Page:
I have worked with customer C-level, Directors and Program Managers. communicating progress, issues and risks, managing against planned budgets, plus mitigation options and activities on both vendor and customer sides of BSS and OSS system implementations and upgrades.
As well as direct management of projects delivery I have both co-managed and supported bid management on the short deadlines with changing and conflicting requirements and expectations.
Execution: A lot of the entrance into practical execution of Project Management today is predicated upon whether you can follow the Prince or PMP methodology, whether you can quote the WBS or when a Risk turns into an Issue that you can quote the process. Nothing could be further from the reality and truth, because those project managers, however smart technically, are destined to be shuffling planned events and milestones around a schedule until they day they wake up. If you don't understand, I mean really understand what the project is trying to do for the business and how, then pack up and go home, is my view.
Experience: Project Management demands more EQ than it demands IQ. Knowing how things will play out, seeing the way the business is moving, gathering the sentiment of the key contacts in your key circle is where the message and the warning signs appear - and where you need to act first. It used to be called Heading Them Off At The Pass in cowboy movie speak. It's being ahead of the game, being in touch with the leading messaging and acting upon it - and making sure that your (my) schedule is not what I call Planning-Backwards, in other words revising the schedule with foresight as a result of decisions not in spite of them - so that you know the true and nett effect of a change before the decisions on direction are made. This is all about connectivity and Emotional Intelligence (EQ).
Schedule: I prefer to run projects from a realistic project schedule estimated and built from the multiple teams at the start of the work, even if this goes sour later. Starting out with a stretch-schedule is doomed to failure and burnt out people. This 'reasonable' approach is essential, along with having this formally agreed across the program and with the customer and their engagement teams. Ensuring that project officer's schedules remains tenable, realistic and agreed with programme manager's budget in dollars and timeline remaining off-limits for project officers unless approved
Communications: My standard Project Communication process cycle is in driving weekly Escalation focused project and program meetings (and not Status) - I expect you to be doing your job as part of the program if you are attending these meetings - I want to know when it's off-track, not that's you're doing your day-job. The best method in my experience is the daily 15 minute stand-up meetings to force clarity of the top issues, get them to bubble to the top, get interaction happening and to get the problems serviced or escalated.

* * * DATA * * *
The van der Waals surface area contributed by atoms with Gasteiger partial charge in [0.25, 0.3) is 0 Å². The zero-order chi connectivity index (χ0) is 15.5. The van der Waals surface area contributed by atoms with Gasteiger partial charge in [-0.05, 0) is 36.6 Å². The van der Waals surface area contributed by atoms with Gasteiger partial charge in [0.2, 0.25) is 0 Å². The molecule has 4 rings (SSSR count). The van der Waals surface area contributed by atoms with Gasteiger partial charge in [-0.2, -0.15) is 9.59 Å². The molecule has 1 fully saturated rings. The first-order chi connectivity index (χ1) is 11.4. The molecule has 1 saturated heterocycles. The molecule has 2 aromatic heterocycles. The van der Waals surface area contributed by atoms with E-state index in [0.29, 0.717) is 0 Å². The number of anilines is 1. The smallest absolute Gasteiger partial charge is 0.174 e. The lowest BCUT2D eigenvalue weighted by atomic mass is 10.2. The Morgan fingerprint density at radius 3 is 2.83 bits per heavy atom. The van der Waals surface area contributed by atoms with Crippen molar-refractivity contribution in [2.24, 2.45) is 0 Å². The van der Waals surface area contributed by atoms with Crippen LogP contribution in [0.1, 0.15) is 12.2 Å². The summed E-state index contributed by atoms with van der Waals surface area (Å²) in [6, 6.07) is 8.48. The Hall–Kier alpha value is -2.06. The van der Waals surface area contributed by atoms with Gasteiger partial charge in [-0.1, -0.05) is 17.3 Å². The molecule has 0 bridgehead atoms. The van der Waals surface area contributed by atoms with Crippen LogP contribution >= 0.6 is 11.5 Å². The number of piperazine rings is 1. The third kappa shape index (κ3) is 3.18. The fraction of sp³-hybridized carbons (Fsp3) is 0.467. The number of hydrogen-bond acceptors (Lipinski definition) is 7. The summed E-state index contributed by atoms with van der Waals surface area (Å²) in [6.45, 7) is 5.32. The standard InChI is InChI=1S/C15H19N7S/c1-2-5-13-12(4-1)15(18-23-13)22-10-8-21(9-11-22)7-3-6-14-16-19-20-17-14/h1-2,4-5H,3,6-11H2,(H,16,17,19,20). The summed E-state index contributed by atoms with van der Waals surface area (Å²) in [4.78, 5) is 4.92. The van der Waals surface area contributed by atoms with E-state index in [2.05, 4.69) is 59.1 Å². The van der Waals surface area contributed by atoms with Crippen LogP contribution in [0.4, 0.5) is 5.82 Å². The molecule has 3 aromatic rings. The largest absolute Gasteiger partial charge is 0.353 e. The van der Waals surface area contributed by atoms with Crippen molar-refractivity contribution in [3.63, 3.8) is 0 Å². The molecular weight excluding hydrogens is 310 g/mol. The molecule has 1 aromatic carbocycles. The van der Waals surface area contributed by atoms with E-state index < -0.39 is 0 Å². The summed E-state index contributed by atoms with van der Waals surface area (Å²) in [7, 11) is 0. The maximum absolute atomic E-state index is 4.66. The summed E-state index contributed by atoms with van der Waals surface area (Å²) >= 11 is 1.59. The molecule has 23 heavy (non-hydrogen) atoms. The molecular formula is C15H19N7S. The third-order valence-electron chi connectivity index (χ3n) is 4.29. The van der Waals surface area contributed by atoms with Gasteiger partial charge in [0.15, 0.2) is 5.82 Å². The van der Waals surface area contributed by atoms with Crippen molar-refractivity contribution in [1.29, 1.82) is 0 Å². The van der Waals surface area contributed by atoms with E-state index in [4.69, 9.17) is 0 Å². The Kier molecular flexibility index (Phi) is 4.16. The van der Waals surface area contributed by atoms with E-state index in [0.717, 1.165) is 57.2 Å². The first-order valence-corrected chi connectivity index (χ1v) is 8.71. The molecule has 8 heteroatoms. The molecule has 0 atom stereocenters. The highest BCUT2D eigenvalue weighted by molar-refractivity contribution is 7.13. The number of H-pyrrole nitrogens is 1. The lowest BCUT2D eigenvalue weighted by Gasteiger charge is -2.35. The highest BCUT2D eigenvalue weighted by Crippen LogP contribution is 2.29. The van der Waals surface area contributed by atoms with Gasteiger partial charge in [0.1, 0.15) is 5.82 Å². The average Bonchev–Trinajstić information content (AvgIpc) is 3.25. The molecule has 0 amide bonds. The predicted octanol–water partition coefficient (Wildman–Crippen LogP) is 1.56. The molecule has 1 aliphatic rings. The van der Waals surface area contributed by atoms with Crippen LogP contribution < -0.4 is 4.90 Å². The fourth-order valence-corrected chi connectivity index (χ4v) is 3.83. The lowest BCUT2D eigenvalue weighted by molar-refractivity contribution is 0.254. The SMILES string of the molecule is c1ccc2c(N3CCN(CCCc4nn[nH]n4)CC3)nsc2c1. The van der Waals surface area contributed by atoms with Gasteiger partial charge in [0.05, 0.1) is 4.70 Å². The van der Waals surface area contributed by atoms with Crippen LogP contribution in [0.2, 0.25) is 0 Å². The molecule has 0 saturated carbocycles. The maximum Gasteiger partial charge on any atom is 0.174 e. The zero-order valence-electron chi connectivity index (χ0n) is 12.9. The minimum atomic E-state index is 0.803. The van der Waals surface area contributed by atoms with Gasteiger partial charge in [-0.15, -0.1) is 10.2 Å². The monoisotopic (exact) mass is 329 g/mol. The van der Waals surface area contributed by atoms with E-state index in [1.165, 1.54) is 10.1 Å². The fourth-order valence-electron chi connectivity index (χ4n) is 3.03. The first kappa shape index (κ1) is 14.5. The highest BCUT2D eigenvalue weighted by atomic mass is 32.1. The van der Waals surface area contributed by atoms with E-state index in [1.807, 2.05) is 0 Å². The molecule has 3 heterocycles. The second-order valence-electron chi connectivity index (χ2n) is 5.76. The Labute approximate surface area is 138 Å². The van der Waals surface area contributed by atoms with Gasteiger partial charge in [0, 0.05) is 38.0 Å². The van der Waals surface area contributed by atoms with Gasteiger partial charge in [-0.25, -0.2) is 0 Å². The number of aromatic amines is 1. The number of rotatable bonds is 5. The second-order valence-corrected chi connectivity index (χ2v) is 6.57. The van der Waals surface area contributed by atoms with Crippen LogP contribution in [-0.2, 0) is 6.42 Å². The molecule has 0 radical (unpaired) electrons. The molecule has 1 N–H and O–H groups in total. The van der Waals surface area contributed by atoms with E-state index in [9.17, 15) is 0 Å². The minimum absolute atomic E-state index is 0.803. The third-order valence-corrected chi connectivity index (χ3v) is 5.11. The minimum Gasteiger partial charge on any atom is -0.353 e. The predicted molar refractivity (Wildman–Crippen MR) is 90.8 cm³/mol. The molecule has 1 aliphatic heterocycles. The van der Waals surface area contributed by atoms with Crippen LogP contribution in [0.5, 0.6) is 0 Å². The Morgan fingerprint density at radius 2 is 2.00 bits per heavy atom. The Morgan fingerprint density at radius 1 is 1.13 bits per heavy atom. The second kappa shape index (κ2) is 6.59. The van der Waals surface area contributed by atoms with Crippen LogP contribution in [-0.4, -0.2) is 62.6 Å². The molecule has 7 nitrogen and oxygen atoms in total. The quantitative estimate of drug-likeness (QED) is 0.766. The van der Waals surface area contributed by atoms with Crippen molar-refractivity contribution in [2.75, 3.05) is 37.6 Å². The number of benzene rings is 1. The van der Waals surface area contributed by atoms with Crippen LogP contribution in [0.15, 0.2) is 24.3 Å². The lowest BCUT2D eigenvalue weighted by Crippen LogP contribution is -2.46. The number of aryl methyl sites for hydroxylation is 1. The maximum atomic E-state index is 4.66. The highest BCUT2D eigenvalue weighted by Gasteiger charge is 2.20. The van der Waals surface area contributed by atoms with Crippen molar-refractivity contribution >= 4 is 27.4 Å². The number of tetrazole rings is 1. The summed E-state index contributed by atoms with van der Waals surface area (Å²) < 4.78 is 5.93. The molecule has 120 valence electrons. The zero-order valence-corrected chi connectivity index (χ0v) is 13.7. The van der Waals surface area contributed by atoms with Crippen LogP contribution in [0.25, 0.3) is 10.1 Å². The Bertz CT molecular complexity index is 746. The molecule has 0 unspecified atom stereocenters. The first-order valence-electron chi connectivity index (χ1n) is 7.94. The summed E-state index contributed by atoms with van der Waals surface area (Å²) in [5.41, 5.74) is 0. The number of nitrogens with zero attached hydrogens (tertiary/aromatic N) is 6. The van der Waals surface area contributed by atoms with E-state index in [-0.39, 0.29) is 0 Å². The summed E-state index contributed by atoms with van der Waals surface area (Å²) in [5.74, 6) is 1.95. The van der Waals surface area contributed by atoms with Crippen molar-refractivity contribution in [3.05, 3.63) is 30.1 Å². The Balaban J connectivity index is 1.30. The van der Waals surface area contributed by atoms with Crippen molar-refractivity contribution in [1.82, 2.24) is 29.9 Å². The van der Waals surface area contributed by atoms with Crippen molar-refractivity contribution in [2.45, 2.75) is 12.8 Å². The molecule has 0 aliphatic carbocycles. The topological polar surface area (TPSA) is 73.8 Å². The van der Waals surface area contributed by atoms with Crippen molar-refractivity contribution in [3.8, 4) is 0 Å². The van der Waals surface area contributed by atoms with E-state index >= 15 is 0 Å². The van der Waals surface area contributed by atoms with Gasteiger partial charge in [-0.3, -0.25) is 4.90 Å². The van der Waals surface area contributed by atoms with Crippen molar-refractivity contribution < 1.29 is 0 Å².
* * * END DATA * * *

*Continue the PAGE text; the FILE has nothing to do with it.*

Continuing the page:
Stakeholders: Stakeholder management throughout the program (which is most often Business Teams) ensures that their support before the program is in full operation and their guidance during execution is mandatory. Anyone wandering off to look at shiny new things needs to be quickly brought back to the table. Variance or change must be recorded and notified at its earliest and a mitigation agreement or a post Day 1 activities plan initiated and a schedule agreed beyond original scope. This is essential so ensure that the agreed scope can be delivered on time. The truth is that this is never so clean-cut and critical functionality or capability is required at short notice as the market demands change during development and testing. This is where and when I earn my keep in managing and mitigating to meet the revised requirements and target.
Change: Telecommunication and Banking businesses are well founded in old methods and processes, although the customers and markets now demand more project flexibility and faster delivery. Reluctance to change from original project scope is endemic in development and delivery teams and not seeing as benefiting their completion. Hence the project manager must try and be everybody's friend however tough the message within change management.
Budgets: I have managed project budgets from $10k for change, up to $20M for projects. My preference is to use Earned Value to capture and manage the spend profile and budget against planned targets allows continuous cross-checking for any under or over budget events. My base expectations of +/-8% are within expected margin, however working with a broader +/-15% margin ranges and reporting when the 8% marker is transitioned allows for more immediate action Runaway is well known in software projects and +35% and up is well known before first alarm bells are rung. Close monitoring and driving development and testing teams is essential following the 8/80 or 4/40 reporting of time spent-vs-outputs met to monitor for success.
Measurements: They say if you can't measure it, it's not worth knowing. Snapshot figures are useful when reviewing against targets, but the rate of change and the progress towards they target should always be on-hand, be graphed and analysed.
Testing: I have managed a full escalation Triage room comprised of multi-vendor teams and onward third parties for a major Tier 1 operator across multiple time-zones with vendors from multiple continents. This has given me insight into the world of Testing and its multiple competing complexities. As mentioned elsewhere, knowledge of the nuances of cultural differences and use of clarifications to revise communication and expectations within escalations and senior director collaborations is critical.